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Spectral snapping

The majority of hyperspectral imaging cameras used in industry today are line scan devices based on push broom sensors. Snapshot technologies provide an alternative, capturing an entire hyperspectral data cube in one sensor readout without needing to combine images.

Now, an EU project has recently begun to build SWIR hyperspectral chips, while an Italian firm has introduced a hyperspectral camera that uses Fourier transform technology.

Snapshot hyperspectral sensors have been around for a decade, with the advantage of easy integration into industrial equipment and fewer motion artefacts compared to line scan devices.

A compromise often has to be made, however, between spatial and spectral resolution when designing hyperspectral snapshot cameras, something that German company, Cubert, found when building its early cameras. The firm’s first Firefleye Q285 model offered 50 x 50-pixel spatial resolution, and could capture 125 spectral channels between 450 and 950nm via a prism-based sensor. It expanded its portfolio with the Butterfleye x2 camera, which, using a filter-on-chip, could provide an image resolution of 512 x 272 pixels, but could only capture up to 25 spectral channels.

Recently, Cubert has introduced a hyperspectral camera equipped with fundamentally new snapshot technology that enables it to offer both high spatial and spectral resolution. Called Ultris 20, the camera offers 400 x 400-pixel native image resolution and captures 100 spectral channels between 450 and 850nm.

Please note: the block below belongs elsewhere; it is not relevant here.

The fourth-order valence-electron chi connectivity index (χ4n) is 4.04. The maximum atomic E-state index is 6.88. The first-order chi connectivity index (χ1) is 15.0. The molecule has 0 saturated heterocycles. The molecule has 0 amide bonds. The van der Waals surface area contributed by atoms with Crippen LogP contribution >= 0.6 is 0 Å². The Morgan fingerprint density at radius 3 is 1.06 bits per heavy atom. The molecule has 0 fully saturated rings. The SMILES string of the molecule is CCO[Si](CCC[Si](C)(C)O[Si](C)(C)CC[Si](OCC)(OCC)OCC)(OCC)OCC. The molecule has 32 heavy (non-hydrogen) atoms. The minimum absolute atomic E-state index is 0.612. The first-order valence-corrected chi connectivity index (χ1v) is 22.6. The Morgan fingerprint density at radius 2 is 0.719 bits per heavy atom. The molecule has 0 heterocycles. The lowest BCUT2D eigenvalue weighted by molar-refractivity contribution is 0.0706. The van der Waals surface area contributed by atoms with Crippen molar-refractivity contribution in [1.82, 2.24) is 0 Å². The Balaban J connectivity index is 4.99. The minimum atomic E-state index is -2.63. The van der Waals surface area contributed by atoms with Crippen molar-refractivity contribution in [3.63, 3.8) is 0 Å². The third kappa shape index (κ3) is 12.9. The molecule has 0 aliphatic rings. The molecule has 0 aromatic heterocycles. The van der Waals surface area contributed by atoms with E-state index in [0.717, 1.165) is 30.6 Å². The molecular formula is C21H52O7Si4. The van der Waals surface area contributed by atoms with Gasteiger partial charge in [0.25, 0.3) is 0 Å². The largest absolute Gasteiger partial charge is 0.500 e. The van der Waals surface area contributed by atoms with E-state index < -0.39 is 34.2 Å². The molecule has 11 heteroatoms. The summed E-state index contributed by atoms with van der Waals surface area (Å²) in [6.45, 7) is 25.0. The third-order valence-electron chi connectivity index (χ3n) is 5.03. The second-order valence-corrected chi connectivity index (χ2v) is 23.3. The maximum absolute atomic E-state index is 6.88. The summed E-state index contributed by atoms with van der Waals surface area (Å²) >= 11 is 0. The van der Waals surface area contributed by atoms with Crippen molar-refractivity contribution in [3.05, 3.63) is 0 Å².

According to Cubert, it is the first hyperspectral camera based on light field technology, where both the intensity and direction of incident light rays are used to capture data. Equipped with a 20-megapixel CMOS sensor, a continuously variable bandpass filter from Delta Optical Thin Film, and a lenslet array, the camera is able to capture multiple images of a scene in a single shot – each image taken with an optical bandpass filter featuring a different centre wavelength.

The camera can acquire images at the equivalent of a push broom sensor running at 400 spectral lines per image cube. With a frame rate that can reach up to 6Hz, this equates to 2,400 lines acquired per second.

Hyperspectral video

The ability to capture up to six complete hyperspectral data cubes per second means hyperspectral videos can be recorded using this new camera, a feature that has lots of potential, although demand for video at the moment remains low, Dr András Jung, co-founder of Cubert, told Imaging and Machine Vision Europe.